# Can I use top_k_accuracy as a loss function?

Whenever I try to change the loss function to top_k_accuracy, I tend to get errors. Am I using it correctly?

``````learn = cnn_learner(data,
arch,
metrics=[accuracy, top_k_accuracy]
,loss_func=top_k_accuracy
,callback_fns=[ShowGraph]
).to_fp16().mixup()
``````

The metric correctly calculates until I try to set it as a loss function.

The error continues to shift on me. Most commonly
`got an unexpected keyword argument 'reduction'`
Which led to updating the system, but to no success. I have also seen tensors are not correctly defined or arguments not properly passed.

Hi James,

As far as I know `top_k_accuracy` is a metric, not a loss function. A loss function internally performs mathematical operations oriented to compare how well were the predictions of the net with respect to the real values during the training step and assigns scores to be back-propagated through the network and punished false negatives/positives and so on depending on how the loss function was design, while a metric performs much more simple aggregation operations. Indeed you can see the definition of `top_k_accuraccy` from the documentation:

``````def top_k_accuracy(input:Tensor, targs:Tensor, k:int=5)->Rank0Tensor:
"Computes the Top-k accuracy (target is in the top k predictions)."
input = input.topk(k=k, dim=-1)[1]
targs = targs.unsqueeze(dim=-1).expand_as(input)
return (input == targs).max(dim=-1)[0].float().mean()
``````

In this line

``````input.topk(k=k, dim=-1)[1]
``````

I assume `top_k_accuracy` is calling the `topk` method from PyTorch. This method returns two values, first the probabilities and second the predicted classes and as you can see, `top_k_accuracy` is only taking care for the predicted classes, so all hope in use this method as a valid loss function have been destroyed, (you canâ€™t use the classes to back-propagate any useful information to trained your network, for that you need your loss function output either scores or probabilities.

But maybe you can adapt that function to do what you want, an easy try should be:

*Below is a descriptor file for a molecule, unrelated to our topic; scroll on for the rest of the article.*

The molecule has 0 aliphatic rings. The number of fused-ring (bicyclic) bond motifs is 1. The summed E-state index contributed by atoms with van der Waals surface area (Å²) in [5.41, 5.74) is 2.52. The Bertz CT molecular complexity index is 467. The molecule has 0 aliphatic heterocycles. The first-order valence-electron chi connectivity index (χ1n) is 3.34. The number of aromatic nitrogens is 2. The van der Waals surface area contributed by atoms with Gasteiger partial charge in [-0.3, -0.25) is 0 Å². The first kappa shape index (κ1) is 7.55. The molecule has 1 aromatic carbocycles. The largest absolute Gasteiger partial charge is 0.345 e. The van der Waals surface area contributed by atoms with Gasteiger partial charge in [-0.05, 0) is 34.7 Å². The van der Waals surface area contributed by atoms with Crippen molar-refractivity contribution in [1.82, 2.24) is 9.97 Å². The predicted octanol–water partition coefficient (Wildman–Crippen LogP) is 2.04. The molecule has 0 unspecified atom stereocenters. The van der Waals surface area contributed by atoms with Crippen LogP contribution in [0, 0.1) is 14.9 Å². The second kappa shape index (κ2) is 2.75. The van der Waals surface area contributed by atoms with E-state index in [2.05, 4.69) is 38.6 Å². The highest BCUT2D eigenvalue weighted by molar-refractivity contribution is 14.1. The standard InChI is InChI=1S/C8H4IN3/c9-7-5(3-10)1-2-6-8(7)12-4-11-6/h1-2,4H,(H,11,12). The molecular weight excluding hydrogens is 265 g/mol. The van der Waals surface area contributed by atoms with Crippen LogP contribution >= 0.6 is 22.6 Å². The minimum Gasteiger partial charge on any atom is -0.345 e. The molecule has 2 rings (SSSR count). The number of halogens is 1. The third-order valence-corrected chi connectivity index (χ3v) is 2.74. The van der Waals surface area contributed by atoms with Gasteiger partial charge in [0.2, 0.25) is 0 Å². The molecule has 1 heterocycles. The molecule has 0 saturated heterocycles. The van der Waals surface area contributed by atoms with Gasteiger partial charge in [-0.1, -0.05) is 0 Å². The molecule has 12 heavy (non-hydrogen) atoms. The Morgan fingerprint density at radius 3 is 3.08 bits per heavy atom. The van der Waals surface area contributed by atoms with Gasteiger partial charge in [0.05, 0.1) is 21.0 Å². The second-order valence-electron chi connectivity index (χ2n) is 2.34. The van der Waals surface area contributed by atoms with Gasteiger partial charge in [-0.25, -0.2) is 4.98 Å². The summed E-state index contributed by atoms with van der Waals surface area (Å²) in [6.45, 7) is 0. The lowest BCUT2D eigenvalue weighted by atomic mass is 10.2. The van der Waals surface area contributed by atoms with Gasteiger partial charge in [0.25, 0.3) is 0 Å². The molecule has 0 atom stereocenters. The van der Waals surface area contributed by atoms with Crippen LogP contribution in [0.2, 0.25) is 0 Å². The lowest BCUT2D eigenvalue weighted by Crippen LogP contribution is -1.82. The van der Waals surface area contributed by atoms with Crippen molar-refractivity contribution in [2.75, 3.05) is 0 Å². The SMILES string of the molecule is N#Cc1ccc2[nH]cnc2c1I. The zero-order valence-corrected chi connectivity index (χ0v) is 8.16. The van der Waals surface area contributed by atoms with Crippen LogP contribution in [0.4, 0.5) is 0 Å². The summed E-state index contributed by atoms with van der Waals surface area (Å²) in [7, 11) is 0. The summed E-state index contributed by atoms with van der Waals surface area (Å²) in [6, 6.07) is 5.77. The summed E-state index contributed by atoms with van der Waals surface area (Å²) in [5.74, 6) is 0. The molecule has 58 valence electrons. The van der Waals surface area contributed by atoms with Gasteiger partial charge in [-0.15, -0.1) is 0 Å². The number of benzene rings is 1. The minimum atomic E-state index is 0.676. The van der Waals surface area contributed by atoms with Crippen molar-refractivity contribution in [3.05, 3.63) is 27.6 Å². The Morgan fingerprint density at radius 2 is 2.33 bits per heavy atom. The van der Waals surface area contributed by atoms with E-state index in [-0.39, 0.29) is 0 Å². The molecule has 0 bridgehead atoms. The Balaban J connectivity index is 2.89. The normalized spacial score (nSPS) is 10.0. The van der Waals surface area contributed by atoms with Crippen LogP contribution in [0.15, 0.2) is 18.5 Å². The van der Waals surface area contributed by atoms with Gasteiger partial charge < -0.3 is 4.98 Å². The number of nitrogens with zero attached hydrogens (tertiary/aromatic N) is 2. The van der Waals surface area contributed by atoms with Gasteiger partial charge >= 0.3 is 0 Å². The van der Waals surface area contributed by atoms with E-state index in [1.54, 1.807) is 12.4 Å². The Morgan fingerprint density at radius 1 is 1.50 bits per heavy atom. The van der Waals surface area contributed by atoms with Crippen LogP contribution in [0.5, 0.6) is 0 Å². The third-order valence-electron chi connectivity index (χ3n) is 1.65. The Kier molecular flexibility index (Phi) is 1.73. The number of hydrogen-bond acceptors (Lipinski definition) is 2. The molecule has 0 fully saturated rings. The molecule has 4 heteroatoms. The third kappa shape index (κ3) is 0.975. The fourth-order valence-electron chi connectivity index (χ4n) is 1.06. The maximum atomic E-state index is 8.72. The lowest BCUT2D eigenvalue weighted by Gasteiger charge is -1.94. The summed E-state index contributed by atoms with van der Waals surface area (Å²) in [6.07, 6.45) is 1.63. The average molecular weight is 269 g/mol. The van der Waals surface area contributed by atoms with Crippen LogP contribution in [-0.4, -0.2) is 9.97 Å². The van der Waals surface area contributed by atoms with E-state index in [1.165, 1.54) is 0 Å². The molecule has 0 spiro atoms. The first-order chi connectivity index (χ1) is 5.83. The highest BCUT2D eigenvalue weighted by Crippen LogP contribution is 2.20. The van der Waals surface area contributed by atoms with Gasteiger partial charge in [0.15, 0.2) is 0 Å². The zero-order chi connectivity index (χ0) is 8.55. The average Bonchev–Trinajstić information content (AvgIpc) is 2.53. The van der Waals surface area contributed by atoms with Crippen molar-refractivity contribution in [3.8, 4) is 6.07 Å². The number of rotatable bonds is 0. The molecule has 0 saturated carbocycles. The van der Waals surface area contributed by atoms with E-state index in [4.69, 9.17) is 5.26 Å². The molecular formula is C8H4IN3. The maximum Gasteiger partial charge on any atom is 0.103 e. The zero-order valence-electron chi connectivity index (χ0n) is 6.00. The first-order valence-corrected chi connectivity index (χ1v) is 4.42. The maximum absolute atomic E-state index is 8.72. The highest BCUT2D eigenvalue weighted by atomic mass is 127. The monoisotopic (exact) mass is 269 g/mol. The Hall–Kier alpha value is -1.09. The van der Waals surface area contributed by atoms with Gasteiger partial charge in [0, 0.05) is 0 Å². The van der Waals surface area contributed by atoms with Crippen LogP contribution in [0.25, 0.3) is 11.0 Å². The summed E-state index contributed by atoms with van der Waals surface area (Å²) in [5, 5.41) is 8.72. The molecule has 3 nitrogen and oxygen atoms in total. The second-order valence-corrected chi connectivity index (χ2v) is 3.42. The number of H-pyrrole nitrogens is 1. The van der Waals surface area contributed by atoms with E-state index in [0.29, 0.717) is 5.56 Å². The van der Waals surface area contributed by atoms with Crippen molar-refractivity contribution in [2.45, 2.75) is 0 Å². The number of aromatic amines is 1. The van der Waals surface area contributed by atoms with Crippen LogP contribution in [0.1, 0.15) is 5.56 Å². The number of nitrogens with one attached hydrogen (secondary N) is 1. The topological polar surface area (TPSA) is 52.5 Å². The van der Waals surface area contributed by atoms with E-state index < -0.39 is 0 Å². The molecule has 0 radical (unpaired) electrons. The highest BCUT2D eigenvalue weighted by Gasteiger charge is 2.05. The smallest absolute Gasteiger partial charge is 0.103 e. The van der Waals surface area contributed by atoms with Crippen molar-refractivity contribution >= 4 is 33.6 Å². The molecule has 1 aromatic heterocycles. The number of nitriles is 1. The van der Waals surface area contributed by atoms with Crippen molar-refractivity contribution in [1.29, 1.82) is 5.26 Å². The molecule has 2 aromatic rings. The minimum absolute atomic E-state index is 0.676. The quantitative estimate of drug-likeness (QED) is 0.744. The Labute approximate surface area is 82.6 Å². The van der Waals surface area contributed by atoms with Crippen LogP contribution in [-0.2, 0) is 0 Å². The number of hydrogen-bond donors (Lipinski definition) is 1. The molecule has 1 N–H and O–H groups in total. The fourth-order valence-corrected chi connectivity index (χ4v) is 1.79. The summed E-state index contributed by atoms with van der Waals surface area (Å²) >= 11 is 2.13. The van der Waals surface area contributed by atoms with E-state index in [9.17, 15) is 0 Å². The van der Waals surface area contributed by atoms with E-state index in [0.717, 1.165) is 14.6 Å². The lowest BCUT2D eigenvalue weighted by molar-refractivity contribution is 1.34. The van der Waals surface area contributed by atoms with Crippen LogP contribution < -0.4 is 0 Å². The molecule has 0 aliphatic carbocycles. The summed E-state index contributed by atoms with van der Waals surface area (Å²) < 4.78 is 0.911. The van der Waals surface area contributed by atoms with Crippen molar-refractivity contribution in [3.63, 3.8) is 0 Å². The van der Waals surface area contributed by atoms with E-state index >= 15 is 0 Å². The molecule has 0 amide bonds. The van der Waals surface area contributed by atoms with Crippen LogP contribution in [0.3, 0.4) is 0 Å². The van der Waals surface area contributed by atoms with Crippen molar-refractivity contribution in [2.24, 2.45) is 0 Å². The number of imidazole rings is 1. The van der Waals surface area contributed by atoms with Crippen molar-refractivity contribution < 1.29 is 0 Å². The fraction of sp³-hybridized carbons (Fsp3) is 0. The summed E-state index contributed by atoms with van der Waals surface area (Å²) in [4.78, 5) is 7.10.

``````input.topk(k=k, dim=-1)[0]
``````

good luck

3 Likes

Thanks for the great response! Tried new function and you are right, it will need some more adaption.

I will likely move onto some other areas and come back to this later.

``````---------------------------------------------------------------------------
RuntimeError                              Traceback (most recent call last)
<ipython-input-16-399ce5aa3598> in <module>
----> 1 learn.lr_find()
2 learn.recorder.plot(suggestion=True)

~/anaconda3/lib/python3.7/site-packages/fastai/train.py in lr_find(learn, start_lr, end_lr, num_it, stop_div, wd)
30     cb = LRFinder(learn, start_lr, end_lr, num_it, stop_div)
31     epochs = int(np.ceil(num_it/len(learn.data.train_dl)))
---> 32     learn.fit(epochs, start_lr, callbacks=[cb], wd=wd)
33
34 def to_fp16(learn:Learner, loss_scale:float=None, max_noskip:int=1000, dynamic:bool=True, clip:float=None,

~/anaconda3/lib/python3.7/site-packages/fastai/basic_train.py in fit(self, epochs, lr, wd, callbacks)
197         callbacks = [cb(self) for cb in self.callback_fns + listify(defaults.extra_callback_fns)] + listify(callbacks)
198         if defaults.extra_callbacks is not None: callbacks += defaults.extra_callbacks
--> 199         fit(epochs, self, metrics=self.metrics, callbacks=self.callbacks+callbacks)
200
201     def create_opt(self, lr:Floats, wd:Floats=0.)->None:

~/anaconda3/lib/python3.7/site-packages/fastai/basic_train.py in fit(epochs, learn, callbacks, metrics)
99             for xb,yb in progress_bar(learn.data.train_dl, parent=pbar):
100                 xb, yb = cb_handler.on_batch_begin(xb, yb)
--> 101                 loss = loss_batch(learn.model, xb, yb, learn.loss_func, learn.opt, cb_handler)
102                 if cb_handler.on_batch_end(loss): break
103

~/anaconda3/lib/python3.7/site-packages/fastai/basic_train.py in loss_batch(model, xb, yb, loss_func, opt, cb_handler)
32     if opt is not None:
33         loss,skip_bwd = cb_handler.on_backward_begin(loss)
---> 34         if not skip_bwd:                     loss.backward()
35         if not cb_handler.on_backward_end(): opt.step()

~/anaconda3/lib/python3.7/site-packages/torch/tensor.py in backward(self, gradient, retain_graph, create_graph)
105                 products. Defaults to ``False``.
106         """
108
109     def register_hook(self, hook):

91     Variable._execution_engine.run_backward(
---> 93         allow_unreachable=True)  # allow_unreachable flag
94
95